For medical professionals, the learning starts after the momentous effort at Medical School with the choosing of the desired specialization.
Every profession chosen after medical school requires initial qualifying learning and subsequent annual PD also known as Continuous Medical Education, CME.
A quote from Seth Godin: “Learning is the difficult work of experiencing incompetence on our way to mastery.”
It sounds perfect however this stark reality is not always a welcome message in the demanding life of a medical professional where time is a rare commodity with sleep, private needs, family life and social activities and work all are competing in the 24 hour playing field of a typical day.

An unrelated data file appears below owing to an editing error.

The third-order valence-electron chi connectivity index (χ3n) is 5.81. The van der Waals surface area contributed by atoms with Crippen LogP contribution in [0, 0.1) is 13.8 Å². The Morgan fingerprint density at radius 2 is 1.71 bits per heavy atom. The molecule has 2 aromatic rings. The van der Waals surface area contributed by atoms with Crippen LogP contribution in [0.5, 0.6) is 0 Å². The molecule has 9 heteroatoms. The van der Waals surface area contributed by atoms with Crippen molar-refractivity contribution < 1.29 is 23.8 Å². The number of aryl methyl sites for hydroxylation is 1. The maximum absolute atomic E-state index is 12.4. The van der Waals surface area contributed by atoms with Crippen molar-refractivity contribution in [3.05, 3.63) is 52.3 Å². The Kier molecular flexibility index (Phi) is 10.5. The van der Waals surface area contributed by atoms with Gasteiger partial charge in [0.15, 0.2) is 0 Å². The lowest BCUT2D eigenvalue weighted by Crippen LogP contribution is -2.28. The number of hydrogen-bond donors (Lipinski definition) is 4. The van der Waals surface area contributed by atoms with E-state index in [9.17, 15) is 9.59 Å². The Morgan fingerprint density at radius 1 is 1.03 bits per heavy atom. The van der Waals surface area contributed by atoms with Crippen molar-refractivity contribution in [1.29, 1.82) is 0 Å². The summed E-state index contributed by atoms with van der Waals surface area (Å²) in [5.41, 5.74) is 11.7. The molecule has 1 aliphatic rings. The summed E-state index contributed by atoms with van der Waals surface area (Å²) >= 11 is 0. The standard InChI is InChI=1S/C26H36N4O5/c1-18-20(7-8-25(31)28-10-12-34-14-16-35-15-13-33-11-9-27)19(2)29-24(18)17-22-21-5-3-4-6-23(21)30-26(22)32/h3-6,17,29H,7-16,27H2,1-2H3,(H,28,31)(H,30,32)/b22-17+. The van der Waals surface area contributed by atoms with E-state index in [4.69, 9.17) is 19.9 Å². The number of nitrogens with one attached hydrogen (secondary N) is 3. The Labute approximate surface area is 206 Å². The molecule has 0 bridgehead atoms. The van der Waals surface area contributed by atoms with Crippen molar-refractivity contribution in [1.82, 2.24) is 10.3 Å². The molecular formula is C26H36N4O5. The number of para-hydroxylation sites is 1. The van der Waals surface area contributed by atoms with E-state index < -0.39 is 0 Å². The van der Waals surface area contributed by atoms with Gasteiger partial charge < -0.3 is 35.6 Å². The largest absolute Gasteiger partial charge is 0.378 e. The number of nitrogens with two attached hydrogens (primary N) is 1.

As much as we expect traffic lights to work, airplanes to fly and trades people to turn up to do whatever they have been commissioned to do, the patient expects the best care available, to be nursed and healed, whatever it takes.
There is a clear and significant relationship between knowledge and intent to change/improve/optimize best practice in healthcare.
What could be helpful?
- Structure and clarity in terms of learning pathways.
- Feedback and assessment
- Funding models
- Uptake and practical and motivational support by colleagues, patients and the workplace in general.
- Ability to use mental and communication skills.
In eye of the beholder it appears that, to achieve the above, stakeholder management and consensus is key, and places the implementation of CME firmly in the hands of those who are able to facilitate the complete process.